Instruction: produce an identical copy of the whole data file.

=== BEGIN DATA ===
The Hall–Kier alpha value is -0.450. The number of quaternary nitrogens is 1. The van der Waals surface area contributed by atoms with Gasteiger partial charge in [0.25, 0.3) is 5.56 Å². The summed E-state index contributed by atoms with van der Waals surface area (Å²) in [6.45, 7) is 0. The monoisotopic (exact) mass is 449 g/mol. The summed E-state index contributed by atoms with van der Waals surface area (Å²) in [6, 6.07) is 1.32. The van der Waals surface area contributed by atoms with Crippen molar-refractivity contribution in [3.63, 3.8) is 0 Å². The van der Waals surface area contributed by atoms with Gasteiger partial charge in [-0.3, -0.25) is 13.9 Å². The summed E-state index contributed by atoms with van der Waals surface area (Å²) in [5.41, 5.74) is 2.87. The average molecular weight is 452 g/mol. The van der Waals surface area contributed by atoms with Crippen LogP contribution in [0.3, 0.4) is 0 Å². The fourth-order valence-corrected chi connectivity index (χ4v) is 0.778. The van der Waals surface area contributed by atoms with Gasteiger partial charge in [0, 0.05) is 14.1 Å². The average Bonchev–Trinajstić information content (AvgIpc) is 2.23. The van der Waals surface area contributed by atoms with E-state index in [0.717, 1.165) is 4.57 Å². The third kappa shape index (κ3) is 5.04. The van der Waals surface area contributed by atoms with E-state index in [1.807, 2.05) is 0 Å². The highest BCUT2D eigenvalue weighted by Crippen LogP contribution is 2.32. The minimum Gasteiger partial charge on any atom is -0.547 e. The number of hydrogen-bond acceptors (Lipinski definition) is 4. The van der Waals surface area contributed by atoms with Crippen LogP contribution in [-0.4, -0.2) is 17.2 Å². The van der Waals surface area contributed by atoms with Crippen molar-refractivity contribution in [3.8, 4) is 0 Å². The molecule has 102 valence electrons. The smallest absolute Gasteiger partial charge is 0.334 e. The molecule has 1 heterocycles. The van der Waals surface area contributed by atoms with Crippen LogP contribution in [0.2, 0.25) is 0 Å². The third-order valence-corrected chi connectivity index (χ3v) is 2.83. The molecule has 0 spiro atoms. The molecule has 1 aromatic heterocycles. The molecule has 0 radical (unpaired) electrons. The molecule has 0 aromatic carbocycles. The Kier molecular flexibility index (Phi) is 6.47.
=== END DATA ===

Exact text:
The Hall–Kier alpha value is -0.450. The number of quaternary nitrogens is 1. The van der Waals surface area contributed by atoms with Gasteiger partial charge in [0.25, 0.3) is 5.56 Å². The summed E-state index contributed by atoms with van der Waals surface area (Å²) in [6.45, 7) is 0. The monoisotopic (exact) mass is 449 g/mol. The summed E-state index contributed by atoms with van der Waals surface area (Å²) in [6, 6.07) is 1.32. The van der Waals surface area contributed by atoms with Crippen molar-refractivity contribution in [3.63, 3.8) is 0 Å². The van der Waals surface area contributed by atoms with Gasteiger partial charge in [-0.3, -0.25) is 13.9 Å². The summed E-state index contributed by atoms with van der Waals surface area (Å²) in [5.41, 5.74) is 2.87. The average molecular weight is 452 g/mol. The van der Waals surface area contributed by atoms with Crippen LogP contribution in [0.3, 0.4) is 0 Å². The fourth-order valence-corrected chi connectivity index (χ4v) is 0.778. The van der Waals surface area contributed by atoms with Gasteiger partial charge in [0, 0.05) is 14.1 Å². The average Bonchev–Trinajstić information content (AvgIpc) is 2.23. The van der Waals surface area contributed by atoms with E-state index in [0.717, 1.165) is 4.57 Å². The third kappa shape index (κ3) is 5.04. The van der Waals surface area contributed by atoms with E-state index in [1.807, 2.05) is 0 Å². The highest BCUT2D eigenvalue weighted by Crippen LogP contribution is 2.32. The minimum Gasteiger partial charge on any atom is -0.547 e. The number of hydrogen-bond acceptors (Lipinski definition) is 4. The van der Waals surface area contributed by atoms with Crippen LogP contribution in [-0.4, -0.2) is 17.2 Å². The van der Waals surface area contributed by atoms with Crippen molar-refractivity contribution in [3.8, 4) is 0 Å². The molecule has 102 valence electrons. The smallest absolute Gasteiger partial charge is 0.334 e. The molecule has 1 heterocycles. The van der Waals surface area contributed by atoms with Crippen LogP contribution in [0.2, 0.25) is 0 Å². The third-order valence-corrected chi connectivity index (χ3v) is 2.83. The molecule has 0 spiro atoms. The molecule has 1 aromatic heterocycles. The molecule has 0 radical (unpaired) electrons. The molecule has 0 aromatic carbocycles. The Kier molecular flexibility index (Phi) is 6.47.